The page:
oPt: Feature - Gaza pupils dread cold winter in caravan school

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By Nidal al-Mughrabi

RAFAH, Gaza Strip, Oct 27 (Reuters) - Palestinian pupil Mariam al-Habbash is worried about the prospect of spending yet another cold winter semester in a cluster of rusty caravans that make up her school in the Hamas-ruled Gaza Strip.

"In summer we melt inside the caravans and in winter it is cold and the ceiling leaks," said the veiled 15-year-old.

Habbash's school is located in the village of Mawasi that neighbours the city of Rafah in the southern Gaza Strip and overlooks the border with Egypt.

Teachers and students at the school blamed Palestinian leaders for failing to make good on promises to build concrete classrooms and said a stifling Israeli blockade imposed on the impoverished territory two years ago made things worse.

Israel imposed a siege on the Gaza Strip after Hamas won a parliamentary election in 2006. The Jewish state tightened the blockade a year ago when Hamas seized control of Gaza after routing Fatah forces loyal to President Mahmoud Abbas.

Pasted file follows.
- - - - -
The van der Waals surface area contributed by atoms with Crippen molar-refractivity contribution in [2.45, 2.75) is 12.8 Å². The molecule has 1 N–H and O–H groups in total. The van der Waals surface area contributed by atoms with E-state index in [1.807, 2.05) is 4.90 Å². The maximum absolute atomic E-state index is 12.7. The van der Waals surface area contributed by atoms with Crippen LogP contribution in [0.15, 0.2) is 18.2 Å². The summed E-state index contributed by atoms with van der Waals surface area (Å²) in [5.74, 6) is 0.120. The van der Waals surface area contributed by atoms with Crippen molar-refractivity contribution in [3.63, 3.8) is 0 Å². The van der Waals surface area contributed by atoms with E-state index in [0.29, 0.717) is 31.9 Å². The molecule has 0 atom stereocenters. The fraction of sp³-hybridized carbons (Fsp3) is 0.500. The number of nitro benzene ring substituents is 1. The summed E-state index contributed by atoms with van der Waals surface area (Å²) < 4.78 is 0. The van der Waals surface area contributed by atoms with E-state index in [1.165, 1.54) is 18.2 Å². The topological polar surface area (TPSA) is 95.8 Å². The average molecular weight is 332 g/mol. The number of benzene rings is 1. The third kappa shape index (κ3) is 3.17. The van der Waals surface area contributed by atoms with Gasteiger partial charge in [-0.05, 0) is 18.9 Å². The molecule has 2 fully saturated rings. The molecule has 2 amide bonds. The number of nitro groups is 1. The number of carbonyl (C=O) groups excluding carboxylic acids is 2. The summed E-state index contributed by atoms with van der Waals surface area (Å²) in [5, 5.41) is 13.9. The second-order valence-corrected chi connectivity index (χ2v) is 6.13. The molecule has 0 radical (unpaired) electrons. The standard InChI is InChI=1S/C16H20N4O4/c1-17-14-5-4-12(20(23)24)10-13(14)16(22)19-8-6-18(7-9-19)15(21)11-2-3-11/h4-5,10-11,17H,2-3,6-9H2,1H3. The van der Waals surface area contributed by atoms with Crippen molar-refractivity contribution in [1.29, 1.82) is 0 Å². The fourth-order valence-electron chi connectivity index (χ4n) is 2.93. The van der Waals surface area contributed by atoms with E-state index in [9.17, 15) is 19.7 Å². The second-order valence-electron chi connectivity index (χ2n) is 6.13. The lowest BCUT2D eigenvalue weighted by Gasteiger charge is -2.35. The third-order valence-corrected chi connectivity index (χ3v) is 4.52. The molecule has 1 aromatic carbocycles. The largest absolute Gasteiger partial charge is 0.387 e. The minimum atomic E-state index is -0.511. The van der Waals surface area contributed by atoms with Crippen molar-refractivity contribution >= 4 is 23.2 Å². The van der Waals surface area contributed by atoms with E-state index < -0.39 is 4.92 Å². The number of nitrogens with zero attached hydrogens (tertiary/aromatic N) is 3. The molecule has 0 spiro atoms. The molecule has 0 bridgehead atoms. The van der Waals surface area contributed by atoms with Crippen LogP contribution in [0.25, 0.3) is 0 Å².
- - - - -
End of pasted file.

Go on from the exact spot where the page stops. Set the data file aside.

Human rights groups and the United Nations have urged Israel to lift the restrictions, citing worsening economic conditions and endemic poverty.

Under a truce brokered by Egypt in June, Israel has been gradually easing the blockade by allowing more supplies to enter the coastal enclave through the border crossings controlled by the Israeli army.

"Many people visit us but the visits are useless," Habbash said. "This is the only caravans school in Palestine."


Some 450 students attend the school whose all-boys and all-girls sections are separated by barbed wire. Boys play soccer in schoolyard that turns into a muddy swamp in winter.

"The school is a tragedy... there is no proper class environment and that has a negative effect on the children," teacher Samir Ashour said from a caravan that serves as a teacher's room. Another caravan serves as a library.

"There is no place to escape the heat and in winter when it rains students and teachers can't communicate because of the noise made by the falling rain," said Ashour.

Pupil Niveen Farhat said she feared the rusty metal ceiling could one day "fall on our heads."

"We want a school like all schools and not a school of caravans."

(Writing by Nidal al-Mughrabi, Editing by Joseph Nasr and Samia Nakhoul)

Reuters - Thomson Reuters Foundation
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